SUGAR…It’s Everywhere. Lately I’ve been focusing my attention more and more on nutrition. Being a health and fitness guy I already had a keen interest in the importance of developing a healthy Personal Eating Plan. In fact I’ve designed, implemented and updated comprehensive P.E.P.’s for countless athletes and clients in the past. Only recently however have I truly started to more closely research sugar and it’s impact on total health and wellness.
Rather than rewrite ton’s of information that already exists, I am going to highlight some resources for you so that you may do some digging, and come to your own conclusions.
One very helpful web-site I’ve discovered is SUGARSCIENCE.ORG
I suggest you start your exploration there. If you’re a NetFlix subscriber, I recommend the documentary titled “FED UP”.(which may also be rented on YouTube for $3.99)
The scientific team at SugarScience.org recommends keeping all added sugars below the recommended limits of 6 teaspoons/day (25g) for women, and 9 teaspoons (38g) for men. The W.H.O. sets recommendations for total daily sugar intake for both men and women. The numbers may surprise you. In general the recommendation is no more than 5-7% of daily caloric intake.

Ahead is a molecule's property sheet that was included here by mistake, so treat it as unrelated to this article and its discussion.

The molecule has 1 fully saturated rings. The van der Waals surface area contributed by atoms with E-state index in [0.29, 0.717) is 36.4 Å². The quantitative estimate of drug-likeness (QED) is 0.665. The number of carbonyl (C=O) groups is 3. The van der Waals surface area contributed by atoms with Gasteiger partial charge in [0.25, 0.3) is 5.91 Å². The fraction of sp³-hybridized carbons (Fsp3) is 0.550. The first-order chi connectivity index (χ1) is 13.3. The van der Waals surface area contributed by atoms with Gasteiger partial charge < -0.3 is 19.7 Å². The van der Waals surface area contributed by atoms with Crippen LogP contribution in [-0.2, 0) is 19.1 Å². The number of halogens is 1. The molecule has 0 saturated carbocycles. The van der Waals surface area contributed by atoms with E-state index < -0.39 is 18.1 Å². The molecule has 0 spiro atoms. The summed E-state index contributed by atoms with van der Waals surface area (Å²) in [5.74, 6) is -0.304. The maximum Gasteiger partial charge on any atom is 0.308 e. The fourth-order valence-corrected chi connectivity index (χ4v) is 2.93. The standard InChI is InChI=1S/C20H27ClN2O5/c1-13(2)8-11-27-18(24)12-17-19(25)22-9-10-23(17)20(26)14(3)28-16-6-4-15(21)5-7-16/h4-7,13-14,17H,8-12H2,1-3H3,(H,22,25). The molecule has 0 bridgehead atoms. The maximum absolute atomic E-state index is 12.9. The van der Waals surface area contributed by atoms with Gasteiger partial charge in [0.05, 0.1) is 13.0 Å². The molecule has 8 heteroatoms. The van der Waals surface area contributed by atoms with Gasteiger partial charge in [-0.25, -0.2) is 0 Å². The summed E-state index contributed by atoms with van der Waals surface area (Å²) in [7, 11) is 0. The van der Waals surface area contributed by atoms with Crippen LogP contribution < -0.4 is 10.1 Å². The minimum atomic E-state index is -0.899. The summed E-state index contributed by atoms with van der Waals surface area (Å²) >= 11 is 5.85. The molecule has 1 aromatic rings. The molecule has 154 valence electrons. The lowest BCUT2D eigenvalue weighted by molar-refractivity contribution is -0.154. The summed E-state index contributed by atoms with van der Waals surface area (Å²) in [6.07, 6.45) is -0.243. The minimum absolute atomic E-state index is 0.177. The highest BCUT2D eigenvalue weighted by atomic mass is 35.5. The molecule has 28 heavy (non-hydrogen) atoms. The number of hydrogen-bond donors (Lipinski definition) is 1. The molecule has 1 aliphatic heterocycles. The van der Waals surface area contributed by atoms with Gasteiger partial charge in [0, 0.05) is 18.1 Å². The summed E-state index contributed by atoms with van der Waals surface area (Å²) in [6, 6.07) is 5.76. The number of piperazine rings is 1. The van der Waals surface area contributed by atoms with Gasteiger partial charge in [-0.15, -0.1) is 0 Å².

Start tracking your daily intake and see how close (or how far off) you are to these recommendations.
Do yourself a favor and cut down on your sugar intake.
You’ll be glad that you did.
TAKU’s NOTE: This is a follow up on our podcast episode #19 “Should I go on a Diet?”. In it we talked a bit about processed sugar and why we think you should do your best to remove it from your P.E.P. I have been telling people for years that “BIG SUGAR” is a lot like “BIG TOBACCO”. The SUGAR pushers have been actively involved in a disinformation campaign for years. Newly discovered documents show that the sugar industry paid scientists in the 1960s to shape the debate around heart disease, sugar and fat. If our podcast didn’t help convince you to limit or remove processed sugar from your P.E.P., check out this article in the New York Times: How the Sugar Industry Shifted Blame to Fat